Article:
“When I attended the last meeting of Another Look this past spring, I knew that no one had offered to take over for Tobias,” said Harrison. “Seeing the crush of people at Levinthal Hall fifteen minutes before starting time, with standing room only, eager to hear a discussion of Albert Camus’ The Stranger, I realized how much this book series means to people at Stanford and in the surrounding community. I felt it would be a real shame to let it let it die, so I offered to take over the directorship. And here we are, ready to go.”

Carr’s pitch-perfect short novel earned a Guardian Fiction Prize and was short-listed for a prestigious Booker Prize when it was published. The book’s fame was briefly outstripped by the 1987 film version, which effectively marked the film debuts of Colin Firth, Kenneth Branagh, and Natasha Richardson. The highly praised film was neglected after its release and finally rescued from oblivion by determined fans in recent years. The book, however, has a brisker pace, a quiet wit, a charm of its own – and a more enduring life.

“I read A Month in the Country about 10 years ago and was enchanted by its style, landscapes and themes,” said Harrison. “If any book fits the bill of Another Look – namely, a short novel from the past that richly deserves another look – it is Carr’s gem of a narrative, which takes on all sorts of different sorts of hues, depending on how you view it.”

carrbookCarr was the son of a Yorkshire stationmaster who was also a Wesleyan lay preacher. He eventually moved to Northamptonshire, where he was a teacher and schoolmaster for decades. He had a reputation for eccentricity: on school sports days, for example, he would set up Arithmetic Races where students had to complete sums at trackside blackboards before running on.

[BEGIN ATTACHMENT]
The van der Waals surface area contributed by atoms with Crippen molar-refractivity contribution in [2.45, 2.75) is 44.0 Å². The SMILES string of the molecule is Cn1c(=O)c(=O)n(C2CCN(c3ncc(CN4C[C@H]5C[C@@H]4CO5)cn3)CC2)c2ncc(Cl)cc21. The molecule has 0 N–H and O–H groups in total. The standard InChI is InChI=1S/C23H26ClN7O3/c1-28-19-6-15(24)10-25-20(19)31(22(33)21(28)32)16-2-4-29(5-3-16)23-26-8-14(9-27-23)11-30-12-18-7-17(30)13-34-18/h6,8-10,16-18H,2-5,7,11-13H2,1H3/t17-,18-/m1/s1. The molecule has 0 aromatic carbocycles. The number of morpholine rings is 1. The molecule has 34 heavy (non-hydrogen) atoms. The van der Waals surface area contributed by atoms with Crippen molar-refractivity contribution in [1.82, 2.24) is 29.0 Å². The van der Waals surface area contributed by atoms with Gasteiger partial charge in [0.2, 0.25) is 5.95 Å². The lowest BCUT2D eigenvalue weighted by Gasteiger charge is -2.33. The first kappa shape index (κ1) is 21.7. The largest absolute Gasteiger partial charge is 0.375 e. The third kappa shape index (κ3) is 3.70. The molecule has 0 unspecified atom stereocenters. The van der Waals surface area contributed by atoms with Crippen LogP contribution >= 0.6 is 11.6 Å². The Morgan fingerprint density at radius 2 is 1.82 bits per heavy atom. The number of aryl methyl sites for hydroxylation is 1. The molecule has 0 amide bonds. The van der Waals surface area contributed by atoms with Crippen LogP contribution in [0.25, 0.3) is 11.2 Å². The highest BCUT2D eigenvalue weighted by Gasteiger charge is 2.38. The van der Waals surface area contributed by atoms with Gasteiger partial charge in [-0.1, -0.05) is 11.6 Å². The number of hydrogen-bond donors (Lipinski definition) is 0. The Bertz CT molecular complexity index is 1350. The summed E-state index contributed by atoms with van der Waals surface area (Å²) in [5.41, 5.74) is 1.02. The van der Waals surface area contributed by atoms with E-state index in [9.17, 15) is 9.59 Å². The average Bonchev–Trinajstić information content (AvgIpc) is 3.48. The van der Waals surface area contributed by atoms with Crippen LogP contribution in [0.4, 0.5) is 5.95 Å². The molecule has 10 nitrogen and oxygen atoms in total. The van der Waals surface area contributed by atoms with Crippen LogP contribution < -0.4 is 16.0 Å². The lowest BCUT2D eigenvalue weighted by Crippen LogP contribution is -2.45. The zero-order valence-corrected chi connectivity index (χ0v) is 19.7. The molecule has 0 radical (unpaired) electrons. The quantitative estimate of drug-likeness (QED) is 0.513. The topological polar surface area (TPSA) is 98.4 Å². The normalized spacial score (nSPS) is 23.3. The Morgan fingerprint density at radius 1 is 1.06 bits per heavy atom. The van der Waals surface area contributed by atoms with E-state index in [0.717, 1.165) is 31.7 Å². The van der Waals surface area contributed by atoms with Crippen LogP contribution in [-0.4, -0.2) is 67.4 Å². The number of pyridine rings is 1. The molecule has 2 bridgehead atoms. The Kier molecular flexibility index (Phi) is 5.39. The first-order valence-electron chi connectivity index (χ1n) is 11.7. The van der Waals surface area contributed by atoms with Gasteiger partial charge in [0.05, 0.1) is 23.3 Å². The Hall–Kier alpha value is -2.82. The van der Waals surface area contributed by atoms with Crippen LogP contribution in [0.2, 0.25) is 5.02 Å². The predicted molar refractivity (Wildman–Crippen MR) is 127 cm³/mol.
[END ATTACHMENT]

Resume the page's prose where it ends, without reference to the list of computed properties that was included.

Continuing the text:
He decided to chuck it and become a writer. His first novel was published when he was in his 50s. To make ends meet, he founded Quince Tree Press, a publishing house that offered hand-illustrated county maps, idiosyncratic dictionaries and small, 5″ X 3.5″ editions of great poets, for less than the cost of a greeting card. It published the works of J.L. Carr as well – and still does.

But it was hard for Carr to build a literary reputation when each of his books was entirely different, in style, subject and outlook. The Harpole Report, for example, is a novel mostly in the form of a teacher’s log; the comedy writer Frank Muir called it “the funniest and perhaps the truest story about running a school that I ever have read.” As a result, Carr had a cult following, but no mainstream success until A Month in the Country.

Fame didn’t change him. He remained in Kettering, Northamptonshire, publishing books at Quince Tree Press, which is now headed by his son, Bob Carr. The author died in 1994 of leukemia, at age 81.

His biographer Byron Rogers described his visit to Carr’s deathbed as “uneasy bonhomie on my part, and silence and watchfulness on his.” Then he adds, “Though the irony is that most conversations with Jim Carr had been like that.”

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The “Another Look” book club focuses on short masterpieces that have been forgotten, neglected or overlooked – or may simply not have gotten the attention they merit. The selected works are short to encourage the involvement of the Bay Area readers whose time may be limited. Registration at the websiteanotherlook.stanford.edu is encouraged for regular updates and details on the selected books and events. The website also has additional articles about J.L. Carr and other information on the Oct. 19 discussion.

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Firth and Branagh in the celebrated and long-lost film.